Sirrals spoke at the recent launch of the Farm to Fork initiative – a programme led by Beefmaster Group, in partnership with MSD Animal Health and AllFlex Livestock Intelligence.
The initiative focuses on the “holy trinity” of cattle herd health including animal health, traceability and biosecurity and aims to equip farmers to make viable yet simple changes at farm level, which will improve the overall health of the animal, and materialise into dividends for the farmer. The also initiative delivers value to all stakeholders in the cattle and beef industries, including veterinarians, cattle producers, feedlots and consumers.
“The year 2020 has been debilitating for South Africa’s beef industry, not only did farmers deal with disruptions to the supply chain as a result of the Covid-19 pandemic, but many faced added pressures such as outbreaks of foot-and-mouth disease (FMD), a banning on auctions, a devastatingly long drought, and swings in the price and demand of beef,” said Sirrals.
“To mitigate against such pressures and to ensure that cattle farming operations are sustainable, farmers must keep their herds as healthy as possible. This will allow them to safeguard the profitability of their operation, especially during difficult times.”
Traditionally farmers did not invest as much into the health of an animal intended to be sold to the market whether to feedlots or via auctions, but Sirrals explained that the future sustainability of South Africa’s beef production depends on the entire industry being able to access new markets.
SA’s livestock farming industry is estimated to be worth R81bn. As a whole, the agricultural industry sector contributes about 3% to GDP and is responsible for close to 900,000 jobs.
Prioritising herd health
“We need to think about the value for the entire supply chain. Consumers want to know where their product comes from, so the beef producers need a traceable product, while the vet, as the custodian of the animal’s health, needs to ensure it remains free from disease, and the cattle farmer wants a fair price for his product. The Farm to Fork initiative helps to enhance the value and potential of the entire supply chain by improving the relationships between all stakeholders.”
He added that farmers need to be challenged to improve their ways of raising cattle and that reducing the risk of infectious diseases should therefore be a serious consideration at every cattle farm.
“Optimising herd health by improving biosecurity and having adequate traceability structures at farm level, are the key ways to overcoming the current barriers preventing our industry from moving forward and protecting the long-term viability of the SA cattle farming industry,” he said.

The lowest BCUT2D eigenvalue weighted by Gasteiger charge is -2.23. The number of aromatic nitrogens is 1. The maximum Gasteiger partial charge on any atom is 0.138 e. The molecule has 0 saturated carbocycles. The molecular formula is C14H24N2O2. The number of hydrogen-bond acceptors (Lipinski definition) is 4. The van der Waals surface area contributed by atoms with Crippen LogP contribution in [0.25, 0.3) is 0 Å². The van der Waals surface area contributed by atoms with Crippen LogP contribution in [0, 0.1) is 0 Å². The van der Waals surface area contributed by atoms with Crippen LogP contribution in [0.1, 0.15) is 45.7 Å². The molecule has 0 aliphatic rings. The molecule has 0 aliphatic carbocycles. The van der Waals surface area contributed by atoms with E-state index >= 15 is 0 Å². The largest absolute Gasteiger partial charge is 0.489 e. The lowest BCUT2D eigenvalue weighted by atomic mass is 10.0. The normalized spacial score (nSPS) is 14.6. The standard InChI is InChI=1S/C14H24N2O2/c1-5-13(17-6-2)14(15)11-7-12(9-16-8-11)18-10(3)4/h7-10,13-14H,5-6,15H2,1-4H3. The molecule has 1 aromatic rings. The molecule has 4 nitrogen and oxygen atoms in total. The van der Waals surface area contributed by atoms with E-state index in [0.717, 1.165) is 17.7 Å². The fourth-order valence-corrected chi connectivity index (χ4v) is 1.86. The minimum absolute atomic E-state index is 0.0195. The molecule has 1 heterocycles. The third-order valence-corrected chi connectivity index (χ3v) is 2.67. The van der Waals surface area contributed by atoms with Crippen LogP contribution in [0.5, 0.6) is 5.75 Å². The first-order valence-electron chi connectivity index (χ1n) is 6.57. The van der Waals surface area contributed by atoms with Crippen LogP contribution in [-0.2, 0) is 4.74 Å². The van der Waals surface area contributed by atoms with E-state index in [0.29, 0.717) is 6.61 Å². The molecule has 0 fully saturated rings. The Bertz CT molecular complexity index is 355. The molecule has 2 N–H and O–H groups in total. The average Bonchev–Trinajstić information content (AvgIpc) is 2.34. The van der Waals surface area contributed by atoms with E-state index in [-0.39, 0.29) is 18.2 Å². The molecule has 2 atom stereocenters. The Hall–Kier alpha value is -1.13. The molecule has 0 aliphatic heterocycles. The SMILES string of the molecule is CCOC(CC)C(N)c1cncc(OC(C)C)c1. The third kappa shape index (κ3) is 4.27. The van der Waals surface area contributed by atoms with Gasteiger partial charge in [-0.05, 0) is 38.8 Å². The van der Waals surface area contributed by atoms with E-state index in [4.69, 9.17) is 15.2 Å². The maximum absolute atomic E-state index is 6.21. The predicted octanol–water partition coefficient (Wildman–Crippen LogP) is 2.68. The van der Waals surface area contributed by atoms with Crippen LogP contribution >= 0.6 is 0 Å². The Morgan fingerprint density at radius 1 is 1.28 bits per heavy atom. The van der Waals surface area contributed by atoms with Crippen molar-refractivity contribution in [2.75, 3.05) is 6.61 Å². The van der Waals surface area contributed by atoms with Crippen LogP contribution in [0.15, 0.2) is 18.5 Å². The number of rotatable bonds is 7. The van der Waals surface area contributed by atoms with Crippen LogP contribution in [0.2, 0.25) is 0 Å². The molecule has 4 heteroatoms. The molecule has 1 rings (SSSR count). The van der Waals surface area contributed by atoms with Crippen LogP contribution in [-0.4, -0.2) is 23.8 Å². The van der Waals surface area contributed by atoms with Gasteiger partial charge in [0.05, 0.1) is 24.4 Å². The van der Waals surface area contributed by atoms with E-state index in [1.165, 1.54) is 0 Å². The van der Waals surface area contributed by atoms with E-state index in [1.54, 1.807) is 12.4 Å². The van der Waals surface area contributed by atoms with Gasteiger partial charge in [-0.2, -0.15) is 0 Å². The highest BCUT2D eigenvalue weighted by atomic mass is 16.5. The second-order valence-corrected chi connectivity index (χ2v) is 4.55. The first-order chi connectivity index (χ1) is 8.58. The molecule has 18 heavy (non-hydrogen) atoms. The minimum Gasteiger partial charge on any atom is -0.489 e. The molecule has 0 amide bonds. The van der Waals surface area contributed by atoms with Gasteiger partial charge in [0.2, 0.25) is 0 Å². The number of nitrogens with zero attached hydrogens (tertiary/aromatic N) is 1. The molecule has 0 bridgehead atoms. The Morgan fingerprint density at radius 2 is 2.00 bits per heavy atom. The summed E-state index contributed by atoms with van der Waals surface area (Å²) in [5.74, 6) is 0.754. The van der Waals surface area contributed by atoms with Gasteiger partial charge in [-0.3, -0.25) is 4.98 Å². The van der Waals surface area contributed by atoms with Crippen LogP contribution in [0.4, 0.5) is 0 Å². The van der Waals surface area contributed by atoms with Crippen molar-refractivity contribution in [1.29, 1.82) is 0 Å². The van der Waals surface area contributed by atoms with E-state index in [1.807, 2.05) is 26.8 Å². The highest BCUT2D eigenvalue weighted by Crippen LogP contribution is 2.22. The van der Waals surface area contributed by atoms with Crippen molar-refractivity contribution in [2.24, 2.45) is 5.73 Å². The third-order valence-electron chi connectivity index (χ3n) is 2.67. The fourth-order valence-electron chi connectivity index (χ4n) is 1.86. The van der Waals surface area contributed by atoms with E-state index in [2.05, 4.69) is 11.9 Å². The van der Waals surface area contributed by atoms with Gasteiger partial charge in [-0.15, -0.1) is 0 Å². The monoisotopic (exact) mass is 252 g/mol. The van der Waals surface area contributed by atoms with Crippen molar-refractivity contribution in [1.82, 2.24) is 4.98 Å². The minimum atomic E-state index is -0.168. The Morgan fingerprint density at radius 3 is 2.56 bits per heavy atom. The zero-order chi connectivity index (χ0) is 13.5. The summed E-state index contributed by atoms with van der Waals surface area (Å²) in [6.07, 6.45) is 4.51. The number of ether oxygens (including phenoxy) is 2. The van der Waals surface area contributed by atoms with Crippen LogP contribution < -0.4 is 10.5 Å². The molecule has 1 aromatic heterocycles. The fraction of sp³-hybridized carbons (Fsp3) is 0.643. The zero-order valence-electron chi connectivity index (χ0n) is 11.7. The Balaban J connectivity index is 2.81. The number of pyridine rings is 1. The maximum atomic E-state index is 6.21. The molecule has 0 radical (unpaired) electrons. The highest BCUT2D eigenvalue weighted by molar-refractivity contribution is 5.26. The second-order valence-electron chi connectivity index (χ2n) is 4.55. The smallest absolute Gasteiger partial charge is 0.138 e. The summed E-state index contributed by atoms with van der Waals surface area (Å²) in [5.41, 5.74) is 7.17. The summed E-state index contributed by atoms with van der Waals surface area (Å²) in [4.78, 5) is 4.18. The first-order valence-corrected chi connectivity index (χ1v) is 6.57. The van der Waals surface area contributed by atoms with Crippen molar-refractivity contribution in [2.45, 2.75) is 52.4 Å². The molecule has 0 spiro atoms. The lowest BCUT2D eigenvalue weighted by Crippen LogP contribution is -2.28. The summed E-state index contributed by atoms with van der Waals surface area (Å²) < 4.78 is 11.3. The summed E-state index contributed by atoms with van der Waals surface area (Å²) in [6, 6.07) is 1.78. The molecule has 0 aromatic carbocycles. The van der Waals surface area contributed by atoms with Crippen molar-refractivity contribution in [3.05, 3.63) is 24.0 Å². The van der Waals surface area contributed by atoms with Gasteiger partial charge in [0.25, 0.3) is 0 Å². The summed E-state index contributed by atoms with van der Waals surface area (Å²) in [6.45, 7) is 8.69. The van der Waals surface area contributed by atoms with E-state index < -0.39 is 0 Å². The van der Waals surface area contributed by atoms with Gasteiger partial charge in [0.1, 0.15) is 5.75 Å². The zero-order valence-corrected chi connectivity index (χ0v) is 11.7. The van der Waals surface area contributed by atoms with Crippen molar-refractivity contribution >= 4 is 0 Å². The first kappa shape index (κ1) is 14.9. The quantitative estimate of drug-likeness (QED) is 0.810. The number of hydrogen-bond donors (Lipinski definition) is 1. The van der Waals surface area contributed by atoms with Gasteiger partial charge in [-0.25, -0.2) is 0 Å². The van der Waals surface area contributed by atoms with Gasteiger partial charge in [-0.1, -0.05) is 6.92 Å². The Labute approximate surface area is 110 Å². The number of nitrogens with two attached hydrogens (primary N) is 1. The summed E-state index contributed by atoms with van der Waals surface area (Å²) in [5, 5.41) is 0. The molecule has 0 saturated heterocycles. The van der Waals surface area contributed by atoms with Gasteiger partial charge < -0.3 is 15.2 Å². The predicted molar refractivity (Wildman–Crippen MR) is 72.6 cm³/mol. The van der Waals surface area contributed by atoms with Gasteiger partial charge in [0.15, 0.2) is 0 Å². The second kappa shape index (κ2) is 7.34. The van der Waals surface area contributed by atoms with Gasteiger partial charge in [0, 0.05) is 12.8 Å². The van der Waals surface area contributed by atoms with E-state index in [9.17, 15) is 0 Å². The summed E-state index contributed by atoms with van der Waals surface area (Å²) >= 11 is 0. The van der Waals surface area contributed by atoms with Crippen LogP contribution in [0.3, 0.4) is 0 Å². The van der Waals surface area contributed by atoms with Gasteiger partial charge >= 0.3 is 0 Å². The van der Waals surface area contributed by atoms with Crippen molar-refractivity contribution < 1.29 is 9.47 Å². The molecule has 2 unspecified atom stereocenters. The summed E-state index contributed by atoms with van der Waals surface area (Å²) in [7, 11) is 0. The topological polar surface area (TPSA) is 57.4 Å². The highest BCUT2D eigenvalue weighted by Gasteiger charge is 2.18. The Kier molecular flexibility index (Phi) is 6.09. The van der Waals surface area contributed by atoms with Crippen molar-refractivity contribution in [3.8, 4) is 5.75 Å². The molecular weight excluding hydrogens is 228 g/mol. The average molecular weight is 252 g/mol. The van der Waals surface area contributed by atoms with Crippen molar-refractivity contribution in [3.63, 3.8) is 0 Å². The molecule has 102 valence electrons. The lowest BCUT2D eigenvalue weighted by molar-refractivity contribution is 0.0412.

Sirrals explained that treatment for animals should they become affected by an infectious disease – such as common respiratory diseases – is more expensive compared to implementing a prevention strategy. This includes the implementation of a vaccination programme and the safe use of antibiotics.
“Furthermore, data from a proper identification and traceability system can be fed from the feedlot to the farmer and be used by the farmer to improve any component of his farming operation, such as reproductive herd health, thereby adding even more value to the farmer’s enterprise,” explained Sirrals.
Protecting SA’s livestock industry
The Farm to Fork initiative dovetails government’s aim to prioritise biosecurity and traceability in the livestock industry, which was made apparent earlier this year when the Department of Agriculture, Land Reform and Rural Development announced plans to put more stringent measures and protocols to curb the spread of infectious diseases such as Foot-and-Mouth Disease (FMD).
Beefmaster Group has since the outbreak of FMD, called for greater industry cooperation from all players in protecting South Africa’s livestock industry by ensuring a healthier herd, a key component of the Farm to Fork initiative.
“We need to take responsibility and accountability as an industry collective to prioritise the health of the herd. Measures such as these will improve the bio-security of the country and the health of the animal economy, which will in turn ensure that the meat industry remains profitable, a stable source of revenue, and continues to provide job security,” concluded Roelie van Reenen, supply chain executive at Beefmaster Group.